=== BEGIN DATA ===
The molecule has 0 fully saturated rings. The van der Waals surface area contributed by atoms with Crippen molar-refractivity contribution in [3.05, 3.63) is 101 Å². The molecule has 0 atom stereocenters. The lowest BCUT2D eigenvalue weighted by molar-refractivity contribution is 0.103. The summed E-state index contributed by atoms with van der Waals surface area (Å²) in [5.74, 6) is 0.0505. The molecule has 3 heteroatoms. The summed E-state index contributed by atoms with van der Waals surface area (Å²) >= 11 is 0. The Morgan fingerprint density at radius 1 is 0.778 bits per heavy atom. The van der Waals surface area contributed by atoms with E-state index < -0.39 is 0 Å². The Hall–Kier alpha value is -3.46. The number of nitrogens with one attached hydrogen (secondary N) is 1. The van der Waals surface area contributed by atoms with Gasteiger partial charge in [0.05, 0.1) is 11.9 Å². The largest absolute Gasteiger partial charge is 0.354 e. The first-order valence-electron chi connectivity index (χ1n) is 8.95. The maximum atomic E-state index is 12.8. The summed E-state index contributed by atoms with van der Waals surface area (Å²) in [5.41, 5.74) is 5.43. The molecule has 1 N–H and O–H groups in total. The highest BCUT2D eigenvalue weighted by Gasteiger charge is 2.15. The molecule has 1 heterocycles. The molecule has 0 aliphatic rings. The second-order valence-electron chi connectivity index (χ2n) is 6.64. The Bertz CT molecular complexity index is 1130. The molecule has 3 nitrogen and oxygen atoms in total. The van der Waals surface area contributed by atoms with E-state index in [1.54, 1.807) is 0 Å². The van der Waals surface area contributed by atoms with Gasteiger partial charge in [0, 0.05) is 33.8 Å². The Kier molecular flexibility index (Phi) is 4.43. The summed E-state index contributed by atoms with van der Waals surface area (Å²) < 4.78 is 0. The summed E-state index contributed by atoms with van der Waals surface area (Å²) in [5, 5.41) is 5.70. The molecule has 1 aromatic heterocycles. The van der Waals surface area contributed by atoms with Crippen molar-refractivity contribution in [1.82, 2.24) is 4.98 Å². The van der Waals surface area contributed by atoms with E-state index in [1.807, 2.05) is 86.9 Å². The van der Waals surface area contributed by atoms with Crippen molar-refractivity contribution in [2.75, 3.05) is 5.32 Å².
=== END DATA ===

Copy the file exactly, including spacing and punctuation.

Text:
The molecule has 0 fully saturated rings. The van der Waals surface area contributed by atoms with Crippen molar-refractivity contribution in [3.05, 3.63) is 101 Å². The molecule has 0 atom stereocenters. The lowest BCUT2D eigenvalue weighted by molar-refractivity contribution is 0.103. The summed E-state index contributed by atoms with van der Waals surface area (Å²) in [5.74, 6) is 0.0505. The molecule has 3 heteroatoms. The summed E-state index contributed by atoms with van der Waals surface area (Å²) >= 11 is 0. The Morgan fingerprint density at radius 1 is 0.778 bits per heavy atom. The van der Waals surface area contributed by atoms with E-state index < -0.39 is 0 Å². The Hall–Kier alpha value is -3.46. The number of nitrogens with one attached hydrogen (secondary N) is 1. The van der Waals surface area contributed by atoms with Gasteiger partial charge in [0.05, 0.1) is 11.9 Å². The largest absolute Gasteiger partial charge is 0.354 e. The first-order valence-electron chi connectivity index (χ1n) is 8.95. The maximum atomic E-state index is 12.8. The summed E-state index contributed by atoms with van der Waals surface area (Å²) in [5.41, 5.74) is 5.43. The molecule has 1 N–H and O–H groups in total. The highest BCUT2D eigenvalue weighted by Gasteiger charge is 2.15. The molecule has 1 heterocycles. The molecule has 0 aliphatic rings. The second-order valence-electron chi connectivity index (χ2n) is 6.64. The Bertz CT molecular complexity index is 1130. The molecule has 3 nitrogen and oxygen atoms in total. The van der Waals surface area contributed by atoms with E-state index in [1.54, 1.807) is 0 Å². The van der Waals surface area contributed by atoms with Gasteiger partial charge in [0, 0.05) is 33.8 Å². The Kier molecular flexibility index (Phi) is 4.43. The summed E-state index contributed by atoms with van der Waals surface area (Å²) < 4.78 is 0. The summed E-state index contributed by atoms with van der Waals surface area (Å²) in [5, 5.41) is 5.70. The molecule has 1 aromatic heterocycles. The van der Waals surface area contributed by atoms with Crippen molar-refractivity contribution in [1.82, 2.24) is 4.98 Å². The van der Waals surface area contributed by atoms with E-state index in [1.807, 2.05) is 86.9 Å². The van der Waals surface area contributed by atoms with Crippen molar-refractivity contribution in [2.75, 3.05) is 5.32 Å².